Domestic Architecture 1700 to 1960

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12 Post-War Housing, 1945-1960s - Flats

The 1950s witnessed a decline in the traditional semi and a rise in the numbers of flats and maisonettes built by local authorities. Blocks of flats or maisonettes were either low – often being four stories high in a variety of shapes, such as T-blocks, Y-blocks and cruciform blocks - or ‘point blocks’, that is, tall buildings standing alone from their surroundings. The first high rise block was the ten storey block, ‘The Lawn’ at Harlow, Essex, designed by Frederick Gibberd (1908-84) and completed in 1951. The building of blocks of five or more stories accounted for just 9% of local authority building between 1953 and 1959 but increased in the early 1960s to reach a peak of 26% in 1966. High rise flats represented an architectural ideal of architects and planners who had come under the influence of the Modern Movement and pioneers such as Le Corbusier and Walter Gropius in the 1930s.
The high density, vertical city was to replace the outward expansion of the conventional city which threatened the surrounding countryside. By the mid-1950s government policy to extend green belt nationwide and a new subsidy arrangement by which for the first time grants increased with blocks of more than six stories led to the adoption of tall point blocks of up to twenty two storeys in Sheffield and Salford. In Glasgow and London some exceeded thirty stories: Trellick Tower, North Kensington, designed by Ernő Goldfinger (1902-87) and completed in 1972 has thirty one stories containing 217 flats and is ninety eight metres (322 ft) tall.

More information on high rise housing can be found in the System Building Topic (from Home Page)

Another key aspect of the tower block vision was the ‘Brutalist’ style of architecture. The name came from the Fench, ‘beton brut’ – or raw concrete - and was coined by the British architects, Alison Smithson (1928-93) and Peter Smithson (1923-2003) in 1954. The Brutalists favoured stark and striking tower blocks with large sections of exposed concrete. Concrete was an integral part of the tower block design. It offered boundless flexibility to the building designers, it was economical – it could be poured on site – and, moreover, it was believed to be long-lasting, if not indestructible. Brutalist architecture relied for its visual impact effect on sheer mass and large expanses of rough, grey concrete. Structural ‘honesty’ and functionalism, in line with Le Corbusier’s original philosophy of the 1920s, guided the Brutalist architects. Where decoration was found, it usually consisted of sections of wall filled with abstract designs in tiles, random stonework or coloured plastics but the overall visual effect of a typical block was created by the seemingly endless repetition of the individual dwelling marked by their large picture windows and shallow balconies. Some towers were linked by flying corridors to service blocks containing laundries or, as at Trellick Tower (right), to a separate full height tower containing the lifts and services.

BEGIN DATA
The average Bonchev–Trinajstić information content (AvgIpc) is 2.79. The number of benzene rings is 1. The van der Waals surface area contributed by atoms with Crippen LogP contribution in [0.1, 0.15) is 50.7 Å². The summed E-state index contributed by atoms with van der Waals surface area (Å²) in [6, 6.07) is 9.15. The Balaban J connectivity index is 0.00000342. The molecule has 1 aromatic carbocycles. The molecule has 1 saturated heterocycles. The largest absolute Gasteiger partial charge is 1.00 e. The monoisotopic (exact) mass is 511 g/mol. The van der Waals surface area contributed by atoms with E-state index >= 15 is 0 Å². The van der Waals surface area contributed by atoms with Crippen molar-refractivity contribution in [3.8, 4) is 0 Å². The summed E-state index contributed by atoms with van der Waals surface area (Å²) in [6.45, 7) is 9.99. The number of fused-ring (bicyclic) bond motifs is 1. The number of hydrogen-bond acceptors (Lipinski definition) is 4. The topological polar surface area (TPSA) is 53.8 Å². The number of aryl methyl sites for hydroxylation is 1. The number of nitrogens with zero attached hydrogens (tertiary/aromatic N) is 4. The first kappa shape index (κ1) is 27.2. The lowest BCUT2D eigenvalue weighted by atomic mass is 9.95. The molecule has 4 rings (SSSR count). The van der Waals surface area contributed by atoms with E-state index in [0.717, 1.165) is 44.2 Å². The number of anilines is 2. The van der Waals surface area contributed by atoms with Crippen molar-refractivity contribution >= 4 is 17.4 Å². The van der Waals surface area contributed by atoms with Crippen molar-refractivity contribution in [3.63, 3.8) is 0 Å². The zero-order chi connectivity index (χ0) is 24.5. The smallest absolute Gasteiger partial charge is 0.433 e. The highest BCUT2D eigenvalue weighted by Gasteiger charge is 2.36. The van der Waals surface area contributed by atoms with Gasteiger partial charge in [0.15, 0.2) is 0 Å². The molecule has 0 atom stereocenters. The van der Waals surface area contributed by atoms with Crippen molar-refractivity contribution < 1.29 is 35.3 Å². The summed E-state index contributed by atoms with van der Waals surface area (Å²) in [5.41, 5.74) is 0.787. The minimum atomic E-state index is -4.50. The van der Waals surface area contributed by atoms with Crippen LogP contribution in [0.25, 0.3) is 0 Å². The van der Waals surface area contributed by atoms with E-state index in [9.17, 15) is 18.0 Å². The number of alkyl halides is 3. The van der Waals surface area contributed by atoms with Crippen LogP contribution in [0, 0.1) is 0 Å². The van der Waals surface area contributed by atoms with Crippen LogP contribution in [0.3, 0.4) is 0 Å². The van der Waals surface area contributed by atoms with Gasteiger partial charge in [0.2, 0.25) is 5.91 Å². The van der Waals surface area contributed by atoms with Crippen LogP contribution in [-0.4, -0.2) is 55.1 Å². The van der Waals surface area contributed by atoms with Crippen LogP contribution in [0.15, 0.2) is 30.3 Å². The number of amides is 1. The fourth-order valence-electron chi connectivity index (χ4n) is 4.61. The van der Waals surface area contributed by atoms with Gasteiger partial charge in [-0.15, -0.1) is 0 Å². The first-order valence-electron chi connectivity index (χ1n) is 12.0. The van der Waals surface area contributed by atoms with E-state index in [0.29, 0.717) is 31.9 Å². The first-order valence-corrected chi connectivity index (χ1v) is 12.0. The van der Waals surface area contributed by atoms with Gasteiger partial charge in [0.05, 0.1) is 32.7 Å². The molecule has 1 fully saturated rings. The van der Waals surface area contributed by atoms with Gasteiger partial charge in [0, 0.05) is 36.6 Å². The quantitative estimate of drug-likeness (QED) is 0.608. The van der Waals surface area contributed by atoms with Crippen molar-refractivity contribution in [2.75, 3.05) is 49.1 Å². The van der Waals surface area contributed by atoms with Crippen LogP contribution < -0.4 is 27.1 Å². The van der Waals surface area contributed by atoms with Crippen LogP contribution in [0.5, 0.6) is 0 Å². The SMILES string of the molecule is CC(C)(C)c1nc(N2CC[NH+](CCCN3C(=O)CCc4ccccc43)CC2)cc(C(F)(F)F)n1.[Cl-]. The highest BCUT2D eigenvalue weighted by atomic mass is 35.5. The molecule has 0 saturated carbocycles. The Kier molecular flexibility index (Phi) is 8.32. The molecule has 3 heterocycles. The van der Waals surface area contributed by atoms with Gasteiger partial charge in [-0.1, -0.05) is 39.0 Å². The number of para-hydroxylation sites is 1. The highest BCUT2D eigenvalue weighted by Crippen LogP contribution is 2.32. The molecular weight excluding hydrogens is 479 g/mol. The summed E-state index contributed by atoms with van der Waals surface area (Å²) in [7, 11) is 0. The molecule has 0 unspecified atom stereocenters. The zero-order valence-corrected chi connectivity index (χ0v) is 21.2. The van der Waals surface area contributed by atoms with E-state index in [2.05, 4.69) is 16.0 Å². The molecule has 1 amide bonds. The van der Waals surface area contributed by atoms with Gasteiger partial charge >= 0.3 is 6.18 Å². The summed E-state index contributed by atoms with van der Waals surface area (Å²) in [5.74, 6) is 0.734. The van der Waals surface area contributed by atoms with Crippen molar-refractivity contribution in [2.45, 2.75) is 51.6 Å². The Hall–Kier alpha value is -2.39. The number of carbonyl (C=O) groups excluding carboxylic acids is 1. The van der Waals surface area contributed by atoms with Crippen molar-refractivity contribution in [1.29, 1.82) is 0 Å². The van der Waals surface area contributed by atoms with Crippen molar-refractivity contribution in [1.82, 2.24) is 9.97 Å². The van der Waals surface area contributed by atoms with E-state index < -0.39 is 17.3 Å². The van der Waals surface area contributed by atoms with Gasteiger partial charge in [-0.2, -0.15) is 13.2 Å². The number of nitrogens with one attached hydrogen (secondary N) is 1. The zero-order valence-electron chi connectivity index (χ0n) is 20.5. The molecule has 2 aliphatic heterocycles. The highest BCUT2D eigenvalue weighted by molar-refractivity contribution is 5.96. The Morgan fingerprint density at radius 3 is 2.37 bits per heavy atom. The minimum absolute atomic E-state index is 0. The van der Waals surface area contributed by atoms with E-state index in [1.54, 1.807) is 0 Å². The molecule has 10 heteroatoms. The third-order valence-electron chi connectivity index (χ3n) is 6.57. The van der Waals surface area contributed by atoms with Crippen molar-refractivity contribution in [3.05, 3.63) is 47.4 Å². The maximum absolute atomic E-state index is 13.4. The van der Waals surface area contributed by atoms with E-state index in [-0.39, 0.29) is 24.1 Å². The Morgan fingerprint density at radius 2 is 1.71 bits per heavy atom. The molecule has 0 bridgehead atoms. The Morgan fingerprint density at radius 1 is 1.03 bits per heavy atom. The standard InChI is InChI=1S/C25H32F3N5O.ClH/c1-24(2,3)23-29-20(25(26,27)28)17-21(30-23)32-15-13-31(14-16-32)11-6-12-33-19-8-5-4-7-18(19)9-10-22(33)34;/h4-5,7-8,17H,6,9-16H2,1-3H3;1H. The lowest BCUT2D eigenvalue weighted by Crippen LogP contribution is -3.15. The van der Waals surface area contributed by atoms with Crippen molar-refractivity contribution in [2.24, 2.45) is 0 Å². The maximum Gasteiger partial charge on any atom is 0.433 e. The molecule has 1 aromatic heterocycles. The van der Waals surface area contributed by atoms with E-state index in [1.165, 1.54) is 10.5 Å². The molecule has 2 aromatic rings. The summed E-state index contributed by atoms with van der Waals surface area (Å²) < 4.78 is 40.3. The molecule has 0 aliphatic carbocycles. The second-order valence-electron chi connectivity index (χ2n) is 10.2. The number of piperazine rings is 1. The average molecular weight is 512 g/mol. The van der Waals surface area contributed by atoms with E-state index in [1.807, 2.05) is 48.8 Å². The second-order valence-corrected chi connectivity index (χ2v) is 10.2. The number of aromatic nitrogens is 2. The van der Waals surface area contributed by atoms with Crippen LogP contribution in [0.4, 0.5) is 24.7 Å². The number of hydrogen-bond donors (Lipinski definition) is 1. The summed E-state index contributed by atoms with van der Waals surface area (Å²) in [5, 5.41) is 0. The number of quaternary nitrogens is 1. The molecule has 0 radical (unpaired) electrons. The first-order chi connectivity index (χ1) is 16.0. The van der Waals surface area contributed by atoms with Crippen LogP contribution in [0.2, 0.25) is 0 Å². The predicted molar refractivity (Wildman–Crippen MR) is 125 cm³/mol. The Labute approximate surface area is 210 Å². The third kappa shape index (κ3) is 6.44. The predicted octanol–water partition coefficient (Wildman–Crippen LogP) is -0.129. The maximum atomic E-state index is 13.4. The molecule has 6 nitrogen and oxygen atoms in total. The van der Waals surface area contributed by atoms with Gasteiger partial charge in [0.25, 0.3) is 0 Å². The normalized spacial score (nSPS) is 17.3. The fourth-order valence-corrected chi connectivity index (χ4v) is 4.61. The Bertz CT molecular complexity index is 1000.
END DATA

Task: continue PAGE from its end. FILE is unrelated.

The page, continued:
Cumbernauld, a new town in Lanarkshire begun in 1955 was built as a Corbusian concrete utopia and in Sheffield, Park Hill, a massive Brutalist concrete structure built on a hill overlooking the centre of the city was intended to signal the rejuvenation of the town and provide quality homes in a deprived area. Built in 1961, Park Hill was designed by two young Modernist architects, Ivor Smith and Jack Lynn. It consisted of huge snake-like blocks containing 995 dwellings, housing over two thousand people. The front door of each apartment opened onto a twelve-feet wide access deck – or 'street' - which ran from one side of the complex to the other. Bridges carried the street through the entire scheme enabling milk floats to pass from door to door. The architects were keen to preserve a sense of community and as the lobby space in other Modernist blocks tended to become a no-man's land, serving neither public needs nor offering privacy to residents, it was hoped that the 'streets' would solve this problem whilst preserving something of the atmosphere of traditional street life. So that the residents' individuality would not be smothered by the gargantuan surroundings, different coloured linoleum was laid at each doorstep. But attempts to create a sense of community within the bleak, concrete environment of large, concrete blocks failed and developments such as Cumbernauld New Town and Park Hill came to be almost universally loathed. Mounting criticism of their social and visual short comings and the structural failure of Ronan Point – a twenty three-storied prefabricated concrete tower block in Newham, London in 1968 caused a strong reaction against the building of more high-rise blocks. After 1970, the concrete tower block was no longer seen as a workable model for urban regeneration although several blocks including The Lawn, Trellick Tower and the Park Hill complex have been given listed status by English Heritage.
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